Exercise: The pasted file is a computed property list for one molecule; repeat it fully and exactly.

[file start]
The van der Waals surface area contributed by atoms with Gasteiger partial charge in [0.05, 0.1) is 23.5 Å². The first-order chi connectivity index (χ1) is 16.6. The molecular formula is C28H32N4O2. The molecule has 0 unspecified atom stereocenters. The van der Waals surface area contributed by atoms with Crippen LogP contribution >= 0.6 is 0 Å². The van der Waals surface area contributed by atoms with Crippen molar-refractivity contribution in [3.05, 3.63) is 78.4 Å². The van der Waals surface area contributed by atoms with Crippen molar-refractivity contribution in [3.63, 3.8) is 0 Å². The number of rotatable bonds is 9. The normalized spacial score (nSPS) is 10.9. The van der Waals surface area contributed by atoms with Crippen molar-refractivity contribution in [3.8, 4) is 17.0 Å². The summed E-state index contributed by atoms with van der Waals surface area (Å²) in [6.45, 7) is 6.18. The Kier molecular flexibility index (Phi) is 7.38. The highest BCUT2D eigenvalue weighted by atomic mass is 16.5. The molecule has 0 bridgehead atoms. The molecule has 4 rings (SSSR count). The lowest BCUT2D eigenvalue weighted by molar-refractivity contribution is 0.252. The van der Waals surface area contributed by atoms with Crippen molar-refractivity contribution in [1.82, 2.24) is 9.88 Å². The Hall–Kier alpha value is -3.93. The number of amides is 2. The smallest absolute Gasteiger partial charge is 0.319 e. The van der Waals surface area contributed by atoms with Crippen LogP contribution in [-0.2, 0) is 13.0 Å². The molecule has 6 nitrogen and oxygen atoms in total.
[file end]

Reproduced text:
The van der Waals surface area contributed by atoms with Gasteiger partial charge in [0.05, 0.1) is 23.5 Å². The first-order chi connectivity index (χ1) is 16.6. The molecular formula is C28H32N4O2. The molecule has 0 unspecified atom stereocenters. The van der Waals surface area contributed by atoms with Crippen LogP contribution >= 0.6 is 0 Å². The van der Waals surface area contributed by atoms with Crippen molar-refractivity contribution in [3.05, 3.63) is 78.4 Å². The van der Waals surface area contributed by atoms with Crippen molar-refractivity contribution in [3.63, 3.8) is 0 Å². The number of rotatable bonds is 9. The normalized spacial score (nSPS) is 10.9. The van der Waals surface area contributed by atoms with Crippen molar-refractivity contribution in [3.8, 4) is 17.0 Å². The summed E-state index contributed by atoms with van der Waals surface area (Å²) in [6.45, 7) is 6.18. The Kier molecular flexibility index (Phi) is 7.38. The highest BCUT2D eigenvalue weighted by atomic mass is 16.5. The molecule has 0 bridgehead atoms. The molecule has 4 rings (SSSR count). The lowest BCUT2D eigenvalue weighted by molar-refractivity contribution is 0.252. The van der Waals surface area contributed by atoms with Crippen molar-refractivity contribution in [1.82, 2.24) is 9.88 Å². The Hall–Kier alpha value is -3.93. The number of amides is 2. The smallest absolute Gasteiger partial charge is 0.319 e. The van der Waals surface area contributed by atoms with Crippen LogP contribution in [-0.2, 0) is 13.0 Å². The molecule has 6 nitrogen and oxygen atoms in total.